Queensland Liberal National Party leader David Crisafulli says he won't reveal his stance on the proposed voluntary assisted dying bill until later.
The major parties have granted their MPs conscience votes when the bill goes before parliament later this month.
Under the proposed laws, people applying for voluntary assisted dying must have either a disease, illness or medical condition that is advanced, progressive and terminal.
Their condition must be expected to cause their death within a year and it must be causing "intolerable" suffering.
People must also be assessed by two doctors, having made three separate requests for help to die.
Mr Crisafulli says he won't reveal his position on the bill until closer to the event because he doesn't want to sway his party's 34 MPs one way or another.
"I don't have a scorecard on my desk. I won't be barking orders to tell everybody to vote the way that I'll be voting. In fact, I haven't had the conversation about how I'm voting with any of my MPs," he told reporters.
"I don't want to do that. I don't want to try and make this a follow-the-leader debate. I want it to be treated with the seriousness and the sanctimony that it deserves.
"I want people to look deeply at the legislation, but speak to their conscience, speak to their communities, speak to their loved ones, and make a decision that is free from politics and free from political interference."
Deputy Premier Steven Miles last week pleaded with MPs to decisively pass proposed euthanasia laws so dying Queenslanders don't have to fear they will be wound back by a change of government.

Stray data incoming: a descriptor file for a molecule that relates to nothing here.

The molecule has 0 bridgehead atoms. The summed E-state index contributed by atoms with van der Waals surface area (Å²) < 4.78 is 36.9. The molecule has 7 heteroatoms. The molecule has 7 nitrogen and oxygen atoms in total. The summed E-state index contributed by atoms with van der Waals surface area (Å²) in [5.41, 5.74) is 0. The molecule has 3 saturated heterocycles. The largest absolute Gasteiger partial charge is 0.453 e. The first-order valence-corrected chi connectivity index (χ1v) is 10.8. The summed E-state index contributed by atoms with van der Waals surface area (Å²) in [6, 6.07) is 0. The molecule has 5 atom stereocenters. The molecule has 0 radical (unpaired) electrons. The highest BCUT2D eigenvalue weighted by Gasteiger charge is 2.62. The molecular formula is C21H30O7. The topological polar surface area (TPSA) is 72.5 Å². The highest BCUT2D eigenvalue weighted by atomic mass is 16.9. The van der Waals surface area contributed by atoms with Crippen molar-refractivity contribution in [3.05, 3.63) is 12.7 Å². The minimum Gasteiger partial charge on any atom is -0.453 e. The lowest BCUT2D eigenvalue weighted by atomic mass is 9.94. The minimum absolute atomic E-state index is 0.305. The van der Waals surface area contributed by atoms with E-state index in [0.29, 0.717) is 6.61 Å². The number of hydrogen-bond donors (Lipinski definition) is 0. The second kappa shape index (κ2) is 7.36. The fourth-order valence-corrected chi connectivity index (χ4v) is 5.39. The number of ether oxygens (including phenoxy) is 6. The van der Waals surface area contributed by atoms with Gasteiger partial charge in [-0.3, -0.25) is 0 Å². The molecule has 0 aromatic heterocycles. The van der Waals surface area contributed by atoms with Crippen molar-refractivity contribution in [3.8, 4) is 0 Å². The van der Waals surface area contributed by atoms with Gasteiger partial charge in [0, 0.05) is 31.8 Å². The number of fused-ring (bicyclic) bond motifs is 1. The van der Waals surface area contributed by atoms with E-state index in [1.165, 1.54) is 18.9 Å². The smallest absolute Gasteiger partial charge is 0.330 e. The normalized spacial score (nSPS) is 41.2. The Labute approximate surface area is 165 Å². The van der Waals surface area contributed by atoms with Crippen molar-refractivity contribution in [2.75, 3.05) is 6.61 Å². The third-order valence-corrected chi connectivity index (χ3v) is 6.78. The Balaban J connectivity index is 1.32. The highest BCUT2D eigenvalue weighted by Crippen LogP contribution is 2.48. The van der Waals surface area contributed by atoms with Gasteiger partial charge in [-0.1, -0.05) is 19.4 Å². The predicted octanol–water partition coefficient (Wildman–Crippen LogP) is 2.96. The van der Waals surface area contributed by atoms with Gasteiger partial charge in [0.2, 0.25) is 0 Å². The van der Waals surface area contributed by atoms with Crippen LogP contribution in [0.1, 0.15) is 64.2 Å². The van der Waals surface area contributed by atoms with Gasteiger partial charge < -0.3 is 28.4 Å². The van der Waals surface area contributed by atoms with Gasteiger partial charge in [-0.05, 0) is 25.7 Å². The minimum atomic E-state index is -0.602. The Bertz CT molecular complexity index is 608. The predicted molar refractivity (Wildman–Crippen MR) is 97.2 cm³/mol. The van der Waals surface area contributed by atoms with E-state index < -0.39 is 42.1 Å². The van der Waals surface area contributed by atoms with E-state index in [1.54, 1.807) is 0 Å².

Mr Crisafulli said he still hadn't made up his mind on the proposed laws, but called on the premier to ensure Labor MPs have a truly free vote.
"I sincerely hope the premier does the same," he said.
"And I sincerely hope that this isn't a case of somebody issuing rules and dictating orders from the top. It won't be for my party room, that's for sure."
LNP deputy leader David Janetzki said he was also still reviewing the 442-page bill, but would make his position public in coming days.
The committee which reviewed the bill has recommended the federal government amend the Criminal Code Act of 1995 to declare that suicide does not include lawful, voluntary assisted dying.
It also wants the commonwealth director of public prosecutions to protect doctors acting in line with state or territory laws on voluntary assisted dying.
Premier Annastacia Palaszczuk supports the proposed laws after witnessing her grandmother and uncle die in hospital last year.
She will introduce the Voluntary Assisted Dying Bill to parliament next week.
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Australian Associated Press